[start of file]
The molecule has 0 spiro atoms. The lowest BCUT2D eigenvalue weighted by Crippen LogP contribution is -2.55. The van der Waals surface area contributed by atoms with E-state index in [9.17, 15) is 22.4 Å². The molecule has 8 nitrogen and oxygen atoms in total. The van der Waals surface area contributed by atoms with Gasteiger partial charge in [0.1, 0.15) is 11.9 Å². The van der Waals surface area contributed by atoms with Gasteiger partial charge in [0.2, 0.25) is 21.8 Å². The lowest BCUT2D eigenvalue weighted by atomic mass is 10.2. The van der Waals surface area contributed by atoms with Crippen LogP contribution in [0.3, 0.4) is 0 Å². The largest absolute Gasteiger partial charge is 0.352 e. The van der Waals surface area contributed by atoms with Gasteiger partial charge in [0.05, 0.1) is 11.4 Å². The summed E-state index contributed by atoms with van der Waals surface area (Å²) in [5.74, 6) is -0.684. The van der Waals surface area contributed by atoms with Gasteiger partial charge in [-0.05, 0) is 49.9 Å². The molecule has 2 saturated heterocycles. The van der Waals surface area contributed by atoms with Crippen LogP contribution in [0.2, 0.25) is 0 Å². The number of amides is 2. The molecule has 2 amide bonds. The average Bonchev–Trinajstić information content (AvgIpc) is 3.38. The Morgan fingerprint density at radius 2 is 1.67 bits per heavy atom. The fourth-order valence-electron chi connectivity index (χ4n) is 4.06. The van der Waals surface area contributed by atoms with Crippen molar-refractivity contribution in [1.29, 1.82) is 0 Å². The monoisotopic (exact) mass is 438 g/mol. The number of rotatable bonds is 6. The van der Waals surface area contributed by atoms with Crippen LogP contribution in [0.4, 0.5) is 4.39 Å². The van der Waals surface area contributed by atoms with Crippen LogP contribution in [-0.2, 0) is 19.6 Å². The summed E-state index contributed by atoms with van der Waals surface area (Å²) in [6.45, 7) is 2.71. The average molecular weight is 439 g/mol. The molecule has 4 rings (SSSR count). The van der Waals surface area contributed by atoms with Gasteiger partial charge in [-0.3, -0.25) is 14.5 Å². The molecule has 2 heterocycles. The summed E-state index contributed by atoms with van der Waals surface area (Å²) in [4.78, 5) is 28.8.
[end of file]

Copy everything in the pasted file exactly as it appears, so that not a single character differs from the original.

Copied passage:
The molecule has 0 spiro atoms. The lowest BCUT2D eigenvalue weighted by Crippen LogP contribution is -2.55. The van der Waals surface area contributed by atoms with E-state index in [9.17, 15) is 22.4 Å². The molecule has 8 nitrogen and oxygen atoms in total. The van der Waals surface area contributed by atoms with Gasteiger partial charge in [0.1, 0.15) is 11.9 Å². The van der Waals surface area contributed by atoms with Gasteiger partial charge in [0.2, 0.25) is 21.8 Å². The lowest BCUT2D eigenvalue weighted by atomic mass is 10.2. The van der Waals surface area contributed by atoms with Crippen LogP contribution in [0.3, 0.4) is 0 Å². The largest absolute Gasteiger partial charge is 0.352 e. The van der Waals surface area contributed by atoms with Gasteiger partial charge in [0.05, 0.1) is 11.4 Å². The summed E-state index contributed by atoms with van der Waals surface area (Å²) in [5.74, 6) is -0.684. The van der Waals surface area contributed by atoms with Gasteiger partial charge in [-0.05, 0) is 49.9 Å². The molecule has 2 saturated heterocycles. The van der Waals surface area contributed by atoms with Crippen LogP contribution in [0.2, 0.25) is 0 Å². The number of amides is 2. The molecule has 2 amide bonds. The average Bonchev–Trinajstić information content (AvgIpc) is 3.38. The Morgan fingerprint density at radius 2 is 1.67 bits per heavy atom. The fourth-order valence-electron chi connectivity index (χ4n) is 4.06. The van der Waals surface area contributed by atoms with Crippen molar-refractivity contribution in [1.29, 1.82) is 0 Å². The monoisotopic (exact) mass is 438 g/mol. The number of rotatable bonds is 6. The van der Waals surface area contributed by atoms with Crippen LogP contribution in [0.4, 0.5) is 4.39 Å². The van der Waals surface area contributed by atoms with Crippen LogP contribution in [-0.2, 0) is 19.6 Å². The summed E-state index contributed by atoms with van der Waals surface area (Å²) in [6.45, 7) is 2.71. The average molecular weight is 439 g/mol. The molecule has 4 rings (SSSR count). The van der Waals surface area contributed by atoms with Gasteiger partial charge in [-0.3, -0.25) is 14.5 Å². The molecule has 2 heterocycles. The summed E-state index contributed by atoms with van der Waals surface area (Å²) in [4.78, 5) is 28.8.